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Among the 200 or so breeds of goats across the United States, the San Clemente Island goats are one of the rarest. Nebraska Public Media's Dennis Kellogg reports on one Nebraska couple that is doing what they can to save them.
Well, among the 200 or so breeds of goats — yes, that's right, goats — across the United States, the San Clemente Island goats are one of the rarest.
As Nebraska Public Media's Dennis Kellogg reports, one Nebraska couple is doing all they can to save them.
Chad Wegener, San Clemente Island Goat Breeder :
Welcome to Willow Valley Farms. We're going to take you guys on a goat walk.
Chad Wegener is a modern-day goat herder.
Time for breakfast.
The goats are like family to him. He's gotten to know each one since he left his corporate job to take care of them full-time.
I'm part goat. Maybe that was my calling to do this.
There are fewer than 1, 500 of these San Clemente Island goats. Threatened with extinction, the largest herd, 250 of them, is located here in Gretna, Nebraska.
It's a nice relationship. I like to keep these guys as feral as possible, as wild as possible, because that's in their nature, and there's something beautiful about it.
The get their name from San Clemente Island off the coast of California. There used to be as many as 18,000 of them. But after they overran the island's natural ecosystem, most were eradicated.
Now more than 1,000 miles away on a 40-acre farm, Chad and his life partner, John Carroll, are doing everything they can to save the breed.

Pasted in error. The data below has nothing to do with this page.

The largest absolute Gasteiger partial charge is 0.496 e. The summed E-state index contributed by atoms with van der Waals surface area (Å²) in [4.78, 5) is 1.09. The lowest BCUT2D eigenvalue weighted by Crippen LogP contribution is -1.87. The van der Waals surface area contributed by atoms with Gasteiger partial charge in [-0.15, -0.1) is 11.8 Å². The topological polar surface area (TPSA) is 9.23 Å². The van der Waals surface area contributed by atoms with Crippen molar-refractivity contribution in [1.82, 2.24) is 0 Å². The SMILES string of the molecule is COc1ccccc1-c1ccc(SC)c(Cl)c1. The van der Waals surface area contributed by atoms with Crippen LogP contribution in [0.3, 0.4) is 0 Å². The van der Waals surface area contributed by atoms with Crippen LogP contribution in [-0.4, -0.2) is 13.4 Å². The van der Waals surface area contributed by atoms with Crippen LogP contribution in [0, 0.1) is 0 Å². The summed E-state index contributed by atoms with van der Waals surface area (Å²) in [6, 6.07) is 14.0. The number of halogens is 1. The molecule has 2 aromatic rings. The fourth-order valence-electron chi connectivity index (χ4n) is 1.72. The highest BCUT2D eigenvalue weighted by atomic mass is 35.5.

John Carroll, San Clemente Island Goat Breeder:
So I think it's really important that these animals were able to survive on their own for 100, 125 years, so they know how to survive.
John and Chad are working with breeders across North America. They call this their passion project.
Do you feel a responsibility, like you're the last hope for this species?
I do somewhat, yes, because, if not us, who? And what we're trying to do is on a larger scale, not just breeding, but on a larger scale to show the world that these goats can have a value. And that's why we want to do a commercial goat dairy.
They think the dairy would be the first ever commercial milking dairy for the San Clemente Island goats. It would include a storefront, cheese room, and a milking parlor.
And we feel like, if we can do this, we're going to find an outlet for these goats to save them. If they can actually become a dairy goat, those that want to make a boutique niche cheese, the butterfat is very high, and I think it actually will make a really high-quality cheese.
They'd also like to build an education center where the main subject would be San Clemente Island goats.
Bring different groups and educate them, whether it's children, at-risk children, LGBTQ youth, local elementary kids. Bring them in and let them see us cheese, let them help us milk, and do some of that in this area.
John adds, preserving the genes of these goats could also provide a potential protein source in the future.
Right now, we're focused on beef. That's just what — we're in Nebraska, and you eat cows. But we also see our demographics changing, and a lot of cultures do eat goat and sheep.
Whether it's through meat, milk, or cheese, John and Chad are determined to prove the skeptics wrong.
We just got to figure out how to make it happen. And it takes money and learning how to do it and all that. So we're just inching our way.
Why are you doing it? What are you doing that for? Why are you spending all that money on it?
And I think that, one day, we will prove them wrong. When I have that goat dairy up and you and I are sitting there eating goat cheese, maybe drinking a glass of wine, we will toast to this interview and say, told you so.
For the "PBS NewsHour," I'm Dennis Kellogg near Gretna, Nebraska.
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